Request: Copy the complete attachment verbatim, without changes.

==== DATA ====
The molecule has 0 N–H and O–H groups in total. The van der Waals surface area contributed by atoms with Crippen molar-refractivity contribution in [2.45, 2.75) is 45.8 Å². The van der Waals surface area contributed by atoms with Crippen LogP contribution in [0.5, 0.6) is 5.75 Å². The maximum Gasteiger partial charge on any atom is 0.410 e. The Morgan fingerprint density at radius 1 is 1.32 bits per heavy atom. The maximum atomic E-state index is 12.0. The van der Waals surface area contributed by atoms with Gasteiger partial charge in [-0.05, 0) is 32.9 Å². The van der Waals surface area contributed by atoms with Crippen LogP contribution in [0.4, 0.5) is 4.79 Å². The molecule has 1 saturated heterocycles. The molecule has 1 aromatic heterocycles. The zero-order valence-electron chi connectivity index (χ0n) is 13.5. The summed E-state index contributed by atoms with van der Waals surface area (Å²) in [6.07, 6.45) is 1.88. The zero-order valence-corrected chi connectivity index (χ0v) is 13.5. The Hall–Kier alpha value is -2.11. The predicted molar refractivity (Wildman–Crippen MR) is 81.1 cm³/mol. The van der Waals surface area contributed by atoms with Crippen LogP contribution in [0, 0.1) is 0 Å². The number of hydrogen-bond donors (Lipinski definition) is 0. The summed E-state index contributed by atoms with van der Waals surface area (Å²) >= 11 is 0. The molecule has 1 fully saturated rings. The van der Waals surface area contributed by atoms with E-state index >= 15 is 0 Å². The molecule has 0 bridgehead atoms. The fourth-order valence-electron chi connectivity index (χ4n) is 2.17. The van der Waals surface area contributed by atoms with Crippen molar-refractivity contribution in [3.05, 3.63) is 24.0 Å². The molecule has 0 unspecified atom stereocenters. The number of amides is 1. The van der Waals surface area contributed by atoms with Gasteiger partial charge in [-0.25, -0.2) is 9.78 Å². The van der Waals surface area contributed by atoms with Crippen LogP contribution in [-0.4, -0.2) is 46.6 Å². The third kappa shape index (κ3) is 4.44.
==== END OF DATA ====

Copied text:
The molecule has 0 N–H and O–H groups in total. The van der Waals surface area contributed by atoms with Crippen molar-refractivity contribution in [2.45, 2.75) is 45.8 Å². The van der Waals surface area contributed by atoms with Crippen LogP contribution in [0.5, 0.6) is 5.75 Å². The maximum Gasteiger partial charge on any atom is 0.410 e. The Morgan fingerprint density at radius 1 is 1.32 bits per heavy atom. The maximum atomic E-state index is 12.0. The van der Waals surface area contributed by atoms with Gasteiger partial charge in [-0.05, 0) is 32.9 Å². The van der Waals surface area contributed by atoms with Crippen LogP contribution in [0.4, 0.5) is 4.79 Å². The molecule has 1 saturated heterocycles. The molecule has 1 aromatic heterocycles. The zero-order valence-electron chi connectivity index (χ0n) is 13.5. The summed E-state index contributed by atoms with van der Waals surface area (Å²) in [6.07, 6.45) is 1.88. The zero-order valence-corrected chi connectivity index (χ0v) is 13.5. The Hall–Kier alpha value is -2.11. The predicted molar refractivity (Wildman–Crippen MR) is 81.1 cm³/mol. The van der Waals surface area contributed by atoms with Crippen LogP contribution in [0, 0.1) is 0 Å². The number of hydrogen-bond donors (Lipinski definition) is 0. The summed E-state index contributed by atoms with van der Waals surface area (Å²) >= 11 is 0. The molecule has 1 fully saturated rings. The van der Waals surface area contributed by atoms with E-state index >= 15 is 0 Å². The molecule has 0 bridgehead atoms. The fourth-order valence-electron chi connectivity index (χ4n) is 2.17. The van der Waals surface area contributed by atoms with Crippen molar-refractivity contribution in [3.05, 3.63) is 24.0 Å². The molecule has 0 unspecified atom stereocenters. The number of amides is 1. The van der Waals surface area contributed by atoms with Gasteiger partial charge in [-0.25, -0.2) is 9.78 Å². The van der Waals surface area contributed by atoms with Crippen LogP contribution in [-0.4, -0.2) is 46.6 Å². The third kappa shape index (κ3) is 4.44.